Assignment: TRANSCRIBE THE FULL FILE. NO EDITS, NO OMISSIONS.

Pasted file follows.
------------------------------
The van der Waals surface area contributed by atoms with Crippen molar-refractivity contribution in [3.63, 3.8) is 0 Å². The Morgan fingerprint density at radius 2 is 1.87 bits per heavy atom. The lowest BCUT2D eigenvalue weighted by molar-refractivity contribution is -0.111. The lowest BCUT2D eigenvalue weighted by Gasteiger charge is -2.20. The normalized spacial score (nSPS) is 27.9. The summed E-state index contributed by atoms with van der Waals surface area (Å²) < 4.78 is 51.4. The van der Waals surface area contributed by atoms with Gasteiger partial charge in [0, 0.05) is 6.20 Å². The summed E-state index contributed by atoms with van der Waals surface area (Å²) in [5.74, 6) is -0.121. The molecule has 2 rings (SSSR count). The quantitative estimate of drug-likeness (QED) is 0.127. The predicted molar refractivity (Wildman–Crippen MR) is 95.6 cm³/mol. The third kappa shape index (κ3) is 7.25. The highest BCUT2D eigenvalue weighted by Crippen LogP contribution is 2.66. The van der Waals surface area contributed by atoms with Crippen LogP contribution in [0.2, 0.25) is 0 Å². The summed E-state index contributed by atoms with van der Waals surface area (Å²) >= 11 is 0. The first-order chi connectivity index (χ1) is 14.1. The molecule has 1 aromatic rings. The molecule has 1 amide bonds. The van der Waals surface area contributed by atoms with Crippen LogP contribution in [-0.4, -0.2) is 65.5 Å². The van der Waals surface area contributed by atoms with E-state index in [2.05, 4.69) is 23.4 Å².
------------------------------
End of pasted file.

The van der Waals surface area contributed by atoms with Crippen molar-refractivity contribution in [3.63, 3.8) is 0 Å². The Morgan fingerprint density at radius 2 is 1.87 bits per heavy atom. The lowest BCUT2D eigenvalue weighted by molar-refractivity contribution is -0.111. The lowest BCUT2D eigenvalue weighted by Gasteiger charge is -2.20. The normalized spacial score (nSPS) is 27.9. The summed E-state index contributed by atoms with van der Waals surface area (Å²) < 4.78 is 51.4. The van der Waals surface area contributed by atoms with Gasteiger partial charge in [0, 0.05) is 6.20 Å². The summed E-state index contributed by atoms with van der Waals surface area (Å²) in [5.74, 6) is -0.121. The molecule has 2 rings (SSSR count). The quantitative estimate of drug-likeness (QED) is 0.127. The predicted molar refractivity (Wildman–Crippen MR) is 95.6 cm³/mol. The third kappa shape index (κ3) is 7.25. The highest BCUT2D eigenvalue weighted by Crippen LogP contribution is 2.66. The van der Waals surface area contributed by atoms with Crippen LogP contribution in [0.2, 0.25) is 0 Å². The summed E-state index contributed by atoms with van der Waals surface area (Å²) >= 11 is 0. The first-order chi connectivity index (χ1) is 14.1. The molecule has 1 aromatic rings. The molecule has 1 amide bonds. The van der Waals surface area contributed by atoms with Crippen LogP contribution in [-0.4, -0.2) is 65.5 Å². The van der Waals surface area contributed by atoms with E-state index in [2.05, 4.69) is 23.4 Å².